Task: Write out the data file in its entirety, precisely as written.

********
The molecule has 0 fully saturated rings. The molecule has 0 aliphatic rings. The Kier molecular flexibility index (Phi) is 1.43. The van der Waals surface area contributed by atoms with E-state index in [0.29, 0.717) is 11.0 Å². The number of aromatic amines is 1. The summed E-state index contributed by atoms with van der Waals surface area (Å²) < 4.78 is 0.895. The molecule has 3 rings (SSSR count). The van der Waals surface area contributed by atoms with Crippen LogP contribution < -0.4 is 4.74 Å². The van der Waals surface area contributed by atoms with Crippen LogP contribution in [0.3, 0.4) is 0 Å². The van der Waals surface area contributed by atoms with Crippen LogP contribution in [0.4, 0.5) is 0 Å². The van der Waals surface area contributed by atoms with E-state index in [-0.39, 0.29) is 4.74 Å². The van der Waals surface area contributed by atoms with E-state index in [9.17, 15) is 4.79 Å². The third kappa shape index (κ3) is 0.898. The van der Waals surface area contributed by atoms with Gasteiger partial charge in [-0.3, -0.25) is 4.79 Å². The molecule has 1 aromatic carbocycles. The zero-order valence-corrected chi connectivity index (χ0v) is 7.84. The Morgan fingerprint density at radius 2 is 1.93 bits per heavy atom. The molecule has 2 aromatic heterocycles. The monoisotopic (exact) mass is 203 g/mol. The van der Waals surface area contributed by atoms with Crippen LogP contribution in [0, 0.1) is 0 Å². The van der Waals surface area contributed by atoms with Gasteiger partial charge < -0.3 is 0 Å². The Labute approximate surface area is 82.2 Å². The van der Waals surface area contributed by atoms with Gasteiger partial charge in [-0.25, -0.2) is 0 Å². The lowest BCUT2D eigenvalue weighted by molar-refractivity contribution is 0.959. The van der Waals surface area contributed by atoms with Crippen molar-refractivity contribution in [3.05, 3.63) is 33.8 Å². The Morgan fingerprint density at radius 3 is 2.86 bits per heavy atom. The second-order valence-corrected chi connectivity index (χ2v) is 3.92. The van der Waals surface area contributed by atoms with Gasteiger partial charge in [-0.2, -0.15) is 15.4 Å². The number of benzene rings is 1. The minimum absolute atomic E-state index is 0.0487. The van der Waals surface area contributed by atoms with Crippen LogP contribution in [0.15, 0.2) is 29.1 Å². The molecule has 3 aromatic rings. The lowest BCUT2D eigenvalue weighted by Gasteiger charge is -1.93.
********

The molecule has 0 fully saturated rings. The molecule has 0 aliphatic rings. The Kier molecular flexibility index (Phi) is 1.43. The van der Waals surface area contributed by atoms with E-state index in [0.29, 0.717) is 11.0 Å². The number of aromatic amines is 1. The summed E-state index contributed by atoms with van der Waals surface area (Å²) < 4.78 is 0.895. The molecule has 3 rings (SSSR count). The van der Waals surface area contributed by atoms with Crippen LogP contribution < -0.4 is 4.74 Å². The van der Waals surface area contributed by atoms with Crippen LogP contribution in [0.3, 0.4) is 0 Å². The van der Waals surface area contributed by atoms with Crippen LogP contribution in [0.4, 0.5) is 0 Å². The van der Waals surface area contributed by atoms with E-state index in [-0.39, 0.29) is 4.74 Å². The van der Waals surface area contributed by atoms with E-state index in [9.17, 15) is 4.79 Å². The third kappa shape index (κ3) is 0.898. The van der Waals surface area contributed by atoms with Gasteiger partial charge in [-0.3, -0.25) is 4.79 Å². The molecule has 1 aromatic carbocycles. The zero-order valence-corrected chi connectivity index (χ0v) is 7.84. The Morgan fingerprint density at radius 2 is 1.93 bits per heavy atom. The molecule has 2 aromatic heterocycles. The monoisotopic (exact) mass is 203 g/mol. The van der Waals surface area contributed by atoms with Crippen LogP contribution in [0, 0.1) is 0 Å². The van der Waals surface area contributed by atoms with Gasteiger partial charge < -0.3 is 0 Å². The Labute approximate surface area is 82.2 Å². The van der Waals surface area contributed by atoms with Gasteiger partial charge in [-0.25, -0.2) is 0 Å². The lowest BCUT2D eigenvalue weighted by molar-refractivity contribution is 0.959. The van der Waals surface area contributed by atoms with Crippen molar-refractivity contribution in [3.05, 3.63) is 33.8 Å². The Morgan fingerprint density at radius 3 is 2.86 bits per heavy atom. The second-order valence-corrected chi connectivity index (χ2v) is 3.92. The van der Waals surface area contributed by atoms with Gasteiger partial charge in [-0.2, -0.15) is 15.4 Å². The number of benzene rings is 1. The minimum absolute atomic E-state index is 0.0487. The van der Waals surface area contributed by atoms with Crippen LogP contribution in [0.15, 0.2) is 29.1 Å². The molecule has 3 aromatic rings. The lowest BCUT2D eigenvalue weighted by Gasteiger charge is -1.93.